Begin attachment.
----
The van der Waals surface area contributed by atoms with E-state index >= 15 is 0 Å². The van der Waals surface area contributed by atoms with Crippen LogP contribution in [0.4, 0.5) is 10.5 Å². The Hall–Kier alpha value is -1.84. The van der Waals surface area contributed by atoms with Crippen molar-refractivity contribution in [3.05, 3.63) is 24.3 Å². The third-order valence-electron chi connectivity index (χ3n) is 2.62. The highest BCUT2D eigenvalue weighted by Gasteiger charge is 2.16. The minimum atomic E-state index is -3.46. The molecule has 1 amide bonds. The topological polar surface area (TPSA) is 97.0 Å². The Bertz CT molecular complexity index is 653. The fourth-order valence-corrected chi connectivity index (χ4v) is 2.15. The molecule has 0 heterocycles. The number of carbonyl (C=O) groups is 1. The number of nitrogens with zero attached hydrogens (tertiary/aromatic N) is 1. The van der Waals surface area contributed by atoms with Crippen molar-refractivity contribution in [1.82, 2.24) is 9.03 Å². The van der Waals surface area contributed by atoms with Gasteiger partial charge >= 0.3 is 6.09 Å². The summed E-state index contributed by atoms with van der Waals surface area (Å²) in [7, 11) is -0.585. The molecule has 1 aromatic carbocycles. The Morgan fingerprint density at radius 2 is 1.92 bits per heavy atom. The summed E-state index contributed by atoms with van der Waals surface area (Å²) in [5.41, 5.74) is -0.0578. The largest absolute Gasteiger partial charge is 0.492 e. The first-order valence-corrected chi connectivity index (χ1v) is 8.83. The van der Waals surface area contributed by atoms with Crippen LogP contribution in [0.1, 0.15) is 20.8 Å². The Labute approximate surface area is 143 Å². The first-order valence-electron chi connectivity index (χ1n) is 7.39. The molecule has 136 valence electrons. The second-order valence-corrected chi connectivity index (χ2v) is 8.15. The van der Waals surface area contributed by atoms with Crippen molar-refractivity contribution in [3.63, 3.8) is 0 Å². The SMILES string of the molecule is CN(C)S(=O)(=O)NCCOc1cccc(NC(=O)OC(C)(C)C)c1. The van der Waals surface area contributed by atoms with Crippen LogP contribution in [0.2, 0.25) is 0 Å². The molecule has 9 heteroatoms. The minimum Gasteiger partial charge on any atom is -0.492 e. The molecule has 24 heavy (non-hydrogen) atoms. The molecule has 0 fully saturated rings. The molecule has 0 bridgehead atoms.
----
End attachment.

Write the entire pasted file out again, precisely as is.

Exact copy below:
The van der Waals surface area contributed by atoms with E-state index >= 15 is 0 Å². The van der Waals surface area contributed by atoms with Crippen LogP contribution in [0.4, 0.5) is 10.5 Å². The Hall–Kier alpha value is -1.84. The van der Waals surface area contributed by atoms with Crippen molar-refractivity contribution in [3.05, 3.63) is 24.3 Å². The third-order valence-electron chi connectivity index (χ3n) is 2.62. The highest BCUT2D eigenvalue weighted by Gasteiger charge is 2.16. The minimum atomic E-state index is -3.46. The molecule has 1 amide bonds. The topological polar surface area (TPSA) is 97.0 Å². The Bertz CT molecular complexity index is 653. The fourth-order valence-corrected chi connectivity index (χ4v) is 2.15. The molecule has 0 heterocycles. The number of carbonyl (C=O) groups is 1. The number of nitrogens with zero attached hydrogens (tertiary/aromatic N) is 1. The van der Waals surface area contributed by atoms with Crippen molar-refractivity contribution in [1.82, 2.24) is 9.03 Å². The van der Waals surface area contributed by atoms with Gasteiger partial charge >= 0.3 is 6.09 Å². The summed E-state index contributed by atoms with van der Waals surface area (Å²) in [7, 11) is -0.585. The molecule has 1 aromatic carbocycles. The Morgan fingerprint density at radius 2 is 1.92 bits per heavy atom. The summed E-state index contributed by atoms with van der Waals surface area (Å²) in [5.41, 5.74) is -0.0578. The largest absolute Gasteiger partial charge is 0.492 e. The first-order valence-corrected chi connectivity index (χ1v) is 8.83. The van der Waals surface area contributed by atoms with Crippen LogP contribution in [0.1, 0.15) is 20.8 Å². The Labute approximate surface area is 143 Å². The first-order valence-electron chi connectivity index (χ1n) is 7.39. The molecule has 136 valence electrons. The second-order valence-corrected chi connectivity index (χ2v) is 8.15. The van der Waals surface area contributed by atoms with Crippen molar-refractivity contribution in [3.63, 3.8) is 0 Å². The SMILES string of the molecule is CN(C)S(=O)(=O)NCCOc1cccc(NC(=O)OC(C)(C)C)c1. The van der Waals surface area contributed by atoms with Crippen LogP contribution in [0.2, 0.25) is 0 Å². The molecule has 9 heteroatoms. The minimum Gasteiger partial charge on any atom is -0.492 e. The molecule has 24 heavy (non-hydrogen) atoms. The molecule has 0 fully saturated rings. The molecule has 0 bridgehead atoms.